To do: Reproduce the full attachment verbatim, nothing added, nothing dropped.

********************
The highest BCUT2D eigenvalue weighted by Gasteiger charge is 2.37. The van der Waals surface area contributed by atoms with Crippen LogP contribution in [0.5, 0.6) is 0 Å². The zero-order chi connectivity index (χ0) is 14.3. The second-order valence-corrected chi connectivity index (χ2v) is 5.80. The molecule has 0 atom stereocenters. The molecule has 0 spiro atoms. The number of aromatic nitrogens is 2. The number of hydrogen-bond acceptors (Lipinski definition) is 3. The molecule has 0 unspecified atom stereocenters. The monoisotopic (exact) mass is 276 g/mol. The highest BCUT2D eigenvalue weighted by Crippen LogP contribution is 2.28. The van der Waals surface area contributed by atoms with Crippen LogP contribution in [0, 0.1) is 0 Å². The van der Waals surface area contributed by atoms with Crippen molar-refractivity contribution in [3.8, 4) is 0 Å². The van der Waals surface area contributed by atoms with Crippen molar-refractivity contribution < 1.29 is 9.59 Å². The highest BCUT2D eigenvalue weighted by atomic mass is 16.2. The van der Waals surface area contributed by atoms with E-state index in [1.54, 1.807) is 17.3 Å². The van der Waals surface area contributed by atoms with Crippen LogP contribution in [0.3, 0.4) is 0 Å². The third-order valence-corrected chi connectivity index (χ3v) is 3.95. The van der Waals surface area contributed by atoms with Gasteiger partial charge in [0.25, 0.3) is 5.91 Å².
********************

The highest BCUT2D eigenvalue weighted by Gasteiger charge is 2.37. The van der Waals surface area contributed by atoms with Crippen LogP contribution in [0.5, 0.6) is 0 Å². The zero-order chi connectivity index (χ0) is 14.3. The second-order valence-corrected chi connectivity index (χ2v) is 5.80. The molecule has 0 atom stereocenters. The molecule has 0 spiro atoms. The number of aromatic nitrogens is 2. The number of hydrogen-bond acceptors (Lipinski definition) is 3. The molecule has 0 unspecified atom stereocenters. The monoisotopic (exact) mass is 276 g/mol. The highest BCUT2D eigenvalue weighted by Crippen LogP contribution is 2.28. The van der Waals surface area contributed by atoms with Crippen LogP contribution in [0, 0.1) is 0 Å². The van der Waals surface area contributed by atoms with Crippen molar-refractivity contribution in [3.8, 4) is 0 Å². The van der Waals surface area contributed by atoms with Crippen molar-refractivity contribution < 1.29 is 9.59 Å². The highest BCUT2D eigenvalue weighted by atomic mass is 16.2. The van der Waals surface area contributed by atoms with E-state index in [1.54, 1.807) is 17.3 Å². The van der Waals surface area contributed by atoms with Crippen LogP contribution in [0.3, 0.4) is 0 Å². The third-order valence-corrected chi connectivity index (χ3v) is 3.95. The van der Waals surface area contributed by atoms with Gasteiger partial charge in [0.25, 0.3) is 5.91 Å².